Why lithium stocks are falling despite surging demand for EVs


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The demand for electric vehicles has been outstripping supply for quite some time due to COVID lockdowns and supply chain issues. That said, increased demand is also being driven by Governments legislating the move away from internal combustion engines and a desire by consumers to be environmentally friendly.

With energy prices currently soaring, you would think this would push demand for electric vehicles even higher, and in turn, increase demand for lithium used in the manufacture of batteries. However, lithium stocks have continued to fall.

Looking at the top 10 Lithium stocks by market capitalisation, only two are in positive territory right now and with the exception of Rio Tinto, all have fallen by more than 20% this month. Three have also fallen by around 40% in June while another three have fallen more than 30%. So, if lithium has stopped falling, why are these stocks nosediving and does this spell opportunity for investors?

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Interestingly, the significant rise and subsequent fall in the price of lithium stocks isn't totally due to increased demand for the commodity but rather investor greed and fear. Following the COVID crash in early 2020, many new investors jumped into the market and by late 2020 the price of lithium started to rise and the more it rose, the more investors jumped in.

However, as prices started to fall in 2022, investors became fearful pushing prices down even further. In the short term, I expect further falls as more investors exit these stocks. Right now, I would look at putting a number of these stocks on your watch list, as they will turn in the not-too-distant future.

What are the best and worst performing sectors this week

The best performing sectors include Healthcare, Financials, Consumer Staples and Consumer Discretionary, which are all up more than 3% followed by Information Technology up more than 1%. The worst performing sectors include Materials down more than 4% followed by Energy down more than 3% and Utilities, which is just in the red.

The best performers in the S&P/ASX top 100 stocks include REA Group up more than 10% followed by Block up more than 9% and QBE Insurance up more than 7%. The worst performing stocks include Mineral Resources and Evolution Mining down more than 8% followed by Northern Star Resources and Fortescue Metals, which are both down more than 7%.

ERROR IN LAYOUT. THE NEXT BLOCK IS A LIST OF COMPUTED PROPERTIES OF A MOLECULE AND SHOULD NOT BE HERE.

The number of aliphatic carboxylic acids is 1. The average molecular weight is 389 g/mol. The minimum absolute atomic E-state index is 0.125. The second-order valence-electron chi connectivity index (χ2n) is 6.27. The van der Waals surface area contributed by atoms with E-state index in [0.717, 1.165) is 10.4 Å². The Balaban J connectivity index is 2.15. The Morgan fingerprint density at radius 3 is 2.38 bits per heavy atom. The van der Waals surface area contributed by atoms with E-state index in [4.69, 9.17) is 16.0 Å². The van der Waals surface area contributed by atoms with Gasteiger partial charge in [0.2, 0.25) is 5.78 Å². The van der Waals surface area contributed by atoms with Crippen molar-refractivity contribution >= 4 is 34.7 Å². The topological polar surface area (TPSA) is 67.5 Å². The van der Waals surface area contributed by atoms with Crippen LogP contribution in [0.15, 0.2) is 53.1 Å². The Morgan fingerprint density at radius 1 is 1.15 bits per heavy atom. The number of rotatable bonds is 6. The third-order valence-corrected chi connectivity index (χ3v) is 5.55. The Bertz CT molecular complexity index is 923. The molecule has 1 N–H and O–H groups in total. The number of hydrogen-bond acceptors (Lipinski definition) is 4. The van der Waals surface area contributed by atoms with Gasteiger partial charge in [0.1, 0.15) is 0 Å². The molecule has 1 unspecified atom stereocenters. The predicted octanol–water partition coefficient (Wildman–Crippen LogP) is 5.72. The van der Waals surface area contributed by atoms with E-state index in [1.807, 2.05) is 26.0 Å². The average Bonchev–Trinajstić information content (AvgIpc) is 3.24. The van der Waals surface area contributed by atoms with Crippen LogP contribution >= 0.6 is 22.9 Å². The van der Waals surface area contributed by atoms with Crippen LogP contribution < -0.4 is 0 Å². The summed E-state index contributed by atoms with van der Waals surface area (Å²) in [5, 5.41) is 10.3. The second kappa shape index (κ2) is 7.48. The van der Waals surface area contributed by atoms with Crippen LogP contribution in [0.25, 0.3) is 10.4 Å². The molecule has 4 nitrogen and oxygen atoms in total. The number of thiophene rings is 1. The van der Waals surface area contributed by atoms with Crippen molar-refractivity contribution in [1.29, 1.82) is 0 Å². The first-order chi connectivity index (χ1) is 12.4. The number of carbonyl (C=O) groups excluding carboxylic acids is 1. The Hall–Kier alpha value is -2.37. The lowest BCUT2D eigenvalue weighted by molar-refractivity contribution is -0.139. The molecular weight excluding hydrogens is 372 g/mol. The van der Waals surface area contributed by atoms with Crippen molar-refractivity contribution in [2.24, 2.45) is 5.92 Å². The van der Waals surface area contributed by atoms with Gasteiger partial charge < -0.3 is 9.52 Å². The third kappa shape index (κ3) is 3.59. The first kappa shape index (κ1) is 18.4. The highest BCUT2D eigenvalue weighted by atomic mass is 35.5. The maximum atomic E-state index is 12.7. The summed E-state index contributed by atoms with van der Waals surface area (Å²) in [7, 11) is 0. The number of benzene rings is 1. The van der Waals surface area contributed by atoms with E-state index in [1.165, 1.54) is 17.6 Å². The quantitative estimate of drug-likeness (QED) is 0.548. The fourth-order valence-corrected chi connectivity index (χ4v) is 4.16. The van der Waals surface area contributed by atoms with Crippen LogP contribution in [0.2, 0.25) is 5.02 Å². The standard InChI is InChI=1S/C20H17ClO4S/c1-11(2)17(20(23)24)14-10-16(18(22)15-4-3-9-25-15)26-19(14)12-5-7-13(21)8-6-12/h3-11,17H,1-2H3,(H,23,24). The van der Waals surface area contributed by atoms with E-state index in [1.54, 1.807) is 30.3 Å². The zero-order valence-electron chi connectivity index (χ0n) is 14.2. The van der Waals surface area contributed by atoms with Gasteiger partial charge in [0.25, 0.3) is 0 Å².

What's next for the Australian stock market

Last week, the Australian stock market fell heavily ending the week down 6.74%, while this week it has held up well and is currently trading just in the green. On Monday, the All Ordinaries Index fell to a low of 6581 points and while this is around where I stated the market would find support, it is too early to tell whether the market has stopped falling.

If it does fall further, I am confident it will find strong support around 6200 points and is unlikely to fall further.

To confirm that the low of 6581 points on Monday is the end of the current down move, we need to see a sustained upward movement in the All Ordinaries Index over at least the next three weeks. Until this occurs, the safest option for investors is to err on the side of caution and to assume that further falls may unfold, and to plan accordingly.

Right now, I recommend investors look at the top 50 stocks as many are setting themselves up nicely for the impending rise that is likely to unfold in the second half of this year.

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Dale Gillham is chief investment analyst at Wealth Within Limited (AFSL 226347). He also serves as the head trainer at the Wealth Within Institute (RTO 21917). He has more than three decades of experience in the investment industry, and is the author of How to Beat the Managed Funds by 20%, Dale's qualifications include an Advanced Diploma and a Diploma of Share Trading and Investment. He co-hosts the Talking Wealth Podcast, and his work has appeared in The Australian Financial Review, New York Business Journal, Wall Street Select and more.